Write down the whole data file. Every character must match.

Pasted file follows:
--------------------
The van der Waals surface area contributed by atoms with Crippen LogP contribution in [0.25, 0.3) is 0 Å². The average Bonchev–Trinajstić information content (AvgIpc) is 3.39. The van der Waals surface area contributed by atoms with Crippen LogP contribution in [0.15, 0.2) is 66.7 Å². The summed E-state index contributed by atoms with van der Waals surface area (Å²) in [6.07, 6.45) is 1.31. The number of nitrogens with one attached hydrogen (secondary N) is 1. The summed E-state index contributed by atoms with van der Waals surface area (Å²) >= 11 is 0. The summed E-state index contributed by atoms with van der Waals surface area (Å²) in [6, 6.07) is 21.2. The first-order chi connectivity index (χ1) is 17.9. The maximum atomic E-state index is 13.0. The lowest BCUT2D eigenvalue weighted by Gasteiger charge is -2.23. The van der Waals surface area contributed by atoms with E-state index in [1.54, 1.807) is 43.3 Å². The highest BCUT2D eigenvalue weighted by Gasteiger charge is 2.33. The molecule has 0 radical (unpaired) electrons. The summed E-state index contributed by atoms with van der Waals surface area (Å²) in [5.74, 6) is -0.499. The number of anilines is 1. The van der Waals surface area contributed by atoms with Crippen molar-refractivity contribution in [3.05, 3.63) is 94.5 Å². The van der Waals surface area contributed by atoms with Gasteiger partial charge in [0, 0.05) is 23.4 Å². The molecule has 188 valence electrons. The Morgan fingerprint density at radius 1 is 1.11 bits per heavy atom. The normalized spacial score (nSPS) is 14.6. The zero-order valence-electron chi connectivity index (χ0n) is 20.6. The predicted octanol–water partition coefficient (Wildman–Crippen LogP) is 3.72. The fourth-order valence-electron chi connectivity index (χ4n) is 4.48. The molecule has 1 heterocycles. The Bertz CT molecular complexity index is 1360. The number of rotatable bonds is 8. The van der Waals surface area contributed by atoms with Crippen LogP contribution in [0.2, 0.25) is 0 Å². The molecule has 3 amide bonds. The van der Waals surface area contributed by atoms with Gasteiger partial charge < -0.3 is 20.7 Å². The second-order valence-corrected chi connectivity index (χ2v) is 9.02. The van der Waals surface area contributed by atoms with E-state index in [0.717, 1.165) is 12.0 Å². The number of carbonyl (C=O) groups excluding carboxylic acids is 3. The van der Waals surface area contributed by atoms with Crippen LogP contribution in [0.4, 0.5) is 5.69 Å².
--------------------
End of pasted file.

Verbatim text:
The van der Waals surface area contributed by atoms with Crippen LogP contribution in [0.25, 0.3) is 0 Å². The average Bonchev–Trinajstić information content (AvgIpc) is 3.39. The van der Waals surface area contributed by atoms with Crippen LogP contribution in [0.15, 0.2) is 66.7 Å². The summed E-state index contributed by atoms with van der Waals surface area (Å²) in [6.07, 6.45) is 1.31. The number of nitrogens with one attached hydrogen (secondary N) is 1. The summed E-state index contributed by atoms with van der Waals surface area (Å²) >= 11 is 0. The summed E-state index contributed by atoms with van der Waals surface area (Å²) in [6, 6.07) is 21.2. The first-order chi connectivity index (χ1) is 17.9. The maximum atomic E-state index is 13.0. The lowest BCUT2D eigenvalue weighted by Gasteiger charge is -2.23. The van der Waals surface area contributed by atoms with E-state index in [1.54, 1.807) is 43.3 Å². The highest BCUT2D eigenvalue weighted by Gasteiger charge is 2.33. The molecule has 0 radical (unpaired) electrons. The summed E-state index contributed by atoms with van der Waals surface area (Å²) in [5.74, 6) is -0.499. The number of anilines is 1. The van der Waals surface area contributed by atoms with Crippen molar-refractivity contribution in [3.05, 3.63) is 94.5 Å². The van der Waals surface area contributed by atoms with Gasteiger partial charge in [0, 0.05) is 23.4 Å². The molecule has 188 valence electrons. The Morgan fingerprint density at radius 1 is 1.11 bits per heavy atom. The normalized spacial score (nSPS) is 14.6. The zero-order valence-electron chi connectivity index (χ0n) is 20.6. The predicted octanol–water partition coefficient (Wildman–Crippen LogP) is 3.72. The fourth-order valence-electron chi connectivity index (χ4n) is 4.48. The molecule has 1 heterocycles. The Bertz CT molecular complexity index is 1360. The number of rotatable bonds is 8. The van der Waals surface area contributed by atoms with Crippen LogP contribution in [0.2, 0.25) is 0 Å². The molecule has 3 amide bonds. The van der Waals surface area contributed by atoms with Gasteiger partial charge < -0.3 is 20.7 Å². The second-order valence-corrected chi connectivity index (χ2v) is 9.02. The van der Waals surface area contributed by atoms with E-state index in [0.717, 1.165) is 12.0 Å². The number of carbonyl (C=O) groups excluding carboxylic acids is 3. The van der Waals surface area contributed by atoms with Crippen LogP contribution in [0.4, 0.5) is 5.69 Å².